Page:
What follows is a snapshot glance at the treatment of the press in Malaysia over the past few four years. Read more
Source: The Malay Mail Online
A commuter walks past an advertisement discouraging the dissemination of fake news at a train station in downtown Kuala Lumpur March 26, 2018. — Picture by Hari Anggara
KUALA LUMPUR, March 27 — Journalist groups urged the government today to withdraw or to redraft the Anti-Fake News Bill in consultation with media practitioners to preserve press freedom.
In a joint statement, WAN-IFRA Media Freedom Committee Malaysia (MFC Malaysia) and Institute of Journalists Malaysia alleged that there was no engagement between the government and representatives from the media industry ― as one of the most important stakeholders ― prior to drafting the Bill that was tabled in Parliament yesterday.
“Any legislation on fake news would inevitably affect the media industry, and it is our firm belief that we should be seen as the most important stakeholders as opposed to social media platforms and companies that the government had engaged with.
“The Bill tabled reflects this lack of engagement with media, as it overlooks the impact it could have on the media and does not provide any safeguards for the industry here,” they said in a statement.
They said the proposed legislation would not only restrict media freedom but put livelihoods of journalists and press staff at risk, in what is “already a tumultuous period for the media and news industry worldwide”. Read more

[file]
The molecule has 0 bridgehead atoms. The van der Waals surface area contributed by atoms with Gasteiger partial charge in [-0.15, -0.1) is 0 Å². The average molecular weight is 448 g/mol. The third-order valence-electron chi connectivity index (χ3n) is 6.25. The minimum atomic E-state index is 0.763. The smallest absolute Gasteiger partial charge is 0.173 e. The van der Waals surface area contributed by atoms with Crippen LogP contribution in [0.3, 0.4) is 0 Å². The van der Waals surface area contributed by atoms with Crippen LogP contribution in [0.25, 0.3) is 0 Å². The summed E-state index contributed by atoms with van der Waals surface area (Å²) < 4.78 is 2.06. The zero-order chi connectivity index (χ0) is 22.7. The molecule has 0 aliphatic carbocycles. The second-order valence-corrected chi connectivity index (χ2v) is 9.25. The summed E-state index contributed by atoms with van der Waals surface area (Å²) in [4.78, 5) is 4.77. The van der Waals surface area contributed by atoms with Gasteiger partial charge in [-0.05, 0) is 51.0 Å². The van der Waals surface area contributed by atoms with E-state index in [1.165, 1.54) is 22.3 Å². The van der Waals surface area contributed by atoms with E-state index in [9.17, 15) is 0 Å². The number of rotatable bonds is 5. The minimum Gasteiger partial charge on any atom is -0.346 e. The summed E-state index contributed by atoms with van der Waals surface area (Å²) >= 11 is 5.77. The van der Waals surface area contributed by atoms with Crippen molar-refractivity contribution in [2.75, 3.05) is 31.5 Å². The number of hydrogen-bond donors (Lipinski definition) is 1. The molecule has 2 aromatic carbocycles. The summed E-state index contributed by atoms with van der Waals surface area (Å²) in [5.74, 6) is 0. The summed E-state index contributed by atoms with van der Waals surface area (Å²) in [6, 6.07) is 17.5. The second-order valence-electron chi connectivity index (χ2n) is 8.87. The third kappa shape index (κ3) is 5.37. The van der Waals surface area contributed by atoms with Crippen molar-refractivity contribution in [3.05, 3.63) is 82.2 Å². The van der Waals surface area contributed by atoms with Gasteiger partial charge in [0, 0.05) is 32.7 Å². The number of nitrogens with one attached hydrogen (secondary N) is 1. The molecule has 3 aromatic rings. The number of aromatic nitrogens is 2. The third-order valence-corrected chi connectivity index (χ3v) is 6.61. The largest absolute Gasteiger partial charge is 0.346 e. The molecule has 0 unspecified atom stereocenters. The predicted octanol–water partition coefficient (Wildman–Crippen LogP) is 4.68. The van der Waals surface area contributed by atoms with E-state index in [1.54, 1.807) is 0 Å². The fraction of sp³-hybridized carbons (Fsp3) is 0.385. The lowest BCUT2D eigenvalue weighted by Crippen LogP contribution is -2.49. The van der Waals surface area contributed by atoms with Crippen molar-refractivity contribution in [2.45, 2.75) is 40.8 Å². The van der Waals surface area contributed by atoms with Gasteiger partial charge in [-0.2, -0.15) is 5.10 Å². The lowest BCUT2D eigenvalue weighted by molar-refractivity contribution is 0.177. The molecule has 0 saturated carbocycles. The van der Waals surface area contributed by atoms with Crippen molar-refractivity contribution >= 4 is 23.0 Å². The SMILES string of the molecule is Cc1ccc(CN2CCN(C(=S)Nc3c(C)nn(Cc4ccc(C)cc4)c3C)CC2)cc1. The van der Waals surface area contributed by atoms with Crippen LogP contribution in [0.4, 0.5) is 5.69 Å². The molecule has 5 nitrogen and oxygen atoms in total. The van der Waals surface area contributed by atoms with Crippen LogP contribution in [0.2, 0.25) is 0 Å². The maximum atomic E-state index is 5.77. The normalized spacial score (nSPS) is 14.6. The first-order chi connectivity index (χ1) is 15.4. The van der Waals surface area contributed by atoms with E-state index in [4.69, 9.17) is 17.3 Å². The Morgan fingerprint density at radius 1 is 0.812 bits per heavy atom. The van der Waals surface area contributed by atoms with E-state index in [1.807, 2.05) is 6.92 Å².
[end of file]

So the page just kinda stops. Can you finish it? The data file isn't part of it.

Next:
Source: The Star Online
PETALING JAYA: Several groups have welcomed the Government’s move to review the Printing Presses and Publications Act 1984 (PPPA).
This comes after Deputy Prime Minister Datuk Seri Dr Ahmad Zahid Hamidi pledged on Tuesday (March 13) to review the controversial PPPA, a law that is seen to curtail freedom of speech, in particular, freedom of the press.
Under the PPPA, all printing presses need to obtain a license that can be revoked or suspended for any period.
A media lecturer at University of Nottingham Malaysia, Gayathry Venkiteswaran, lauds the Government’s move to review the Act.
“I hope that there will be a review towards repealing the Act entirely,” she said.
“It is an anachronistic Act. It doesn’t serve any purpose apart from being used arbitrarily against the media and to control (news) content.” Read more
Source: Free Malaysia Today
KUALA LUMPUR: Reporters Without Borders (RSF) has urged the government to drop the proposed law against fake news due for debate in the current Parliament session.
In a statement today, RSF said the proposed law had “all the hallmarks of a new government weapon for suppressing media freedom”.
It said the bill had been finalised by a special committee – comprising representatives of the government, police, National Security Council and Malaysian Communications and Multimedia Commission (MCMC) – set up by Prime Minister Najib Razak on Jan 30 after he and his government declared war on “fake news”.
It also noted that there were already sufficient laws – such as Article 8A of the 1984 Printing Presses and Publications Act and Article 233 (1) of the 1998 Communications and Multimedia Act – which penalised the dissemination of false news and information.